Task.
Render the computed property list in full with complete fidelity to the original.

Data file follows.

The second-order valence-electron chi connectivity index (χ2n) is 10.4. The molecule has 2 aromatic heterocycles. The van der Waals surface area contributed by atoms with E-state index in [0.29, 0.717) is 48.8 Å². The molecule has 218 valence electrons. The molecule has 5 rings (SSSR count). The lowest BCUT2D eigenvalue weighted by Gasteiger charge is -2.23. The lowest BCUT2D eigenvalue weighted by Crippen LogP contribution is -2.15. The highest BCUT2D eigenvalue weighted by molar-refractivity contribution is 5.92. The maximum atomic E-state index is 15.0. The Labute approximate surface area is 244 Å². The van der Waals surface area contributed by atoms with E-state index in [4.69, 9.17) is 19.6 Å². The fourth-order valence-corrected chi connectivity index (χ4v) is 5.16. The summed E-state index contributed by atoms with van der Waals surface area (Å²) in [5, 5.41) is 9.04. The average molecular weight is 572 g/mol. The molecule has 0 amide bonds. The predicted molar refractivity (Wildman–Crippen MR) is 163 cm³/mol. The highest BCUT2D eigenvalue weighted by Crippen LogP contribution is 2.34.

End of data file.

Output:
The second-order valence-electron chi connectivity index (χ2n) is 10.4. The molecule has 2 aromatic heterocycles. The van der Waals surface area contributed by atoms with E-state index in [0.29, 0.717) is 48.8 Å². The molecule has 218 valence electrons. The molecule has 5 rings (SSSR count). The lowest BCUT2D eigenvalue weighted by Gasteiger charge is -2.23. The lowest BCUT2D eigenvalue weighted by Crippen LogP contribution is -2.15. The highest BCUT2D eigenvalue weighted by molar-refractivity contribution is 5.92. The maximum atomic E-state index is 15.0. The Labute approximate surface area is 244 Å². The van der Waals surface area contributed by atoms with E-state index in [4.69, 9.17) is 19.6 Å². The fourth-order valence-corrected chi connectivity index (χ4v) is 5.16. The summed E-state index contributed by atoms with van der Waals surface area (Å²) in [5, 5.41) is 9.04. The average molecular weight is 572 g/mol. The molecule has 0 amide bonds. The predicted molar refractivity (Wildman–Crippen MR) is 163 cm³/mol. The highest BCUT2D eigenvalue weighted by Crippen LogP contribution is 2.34.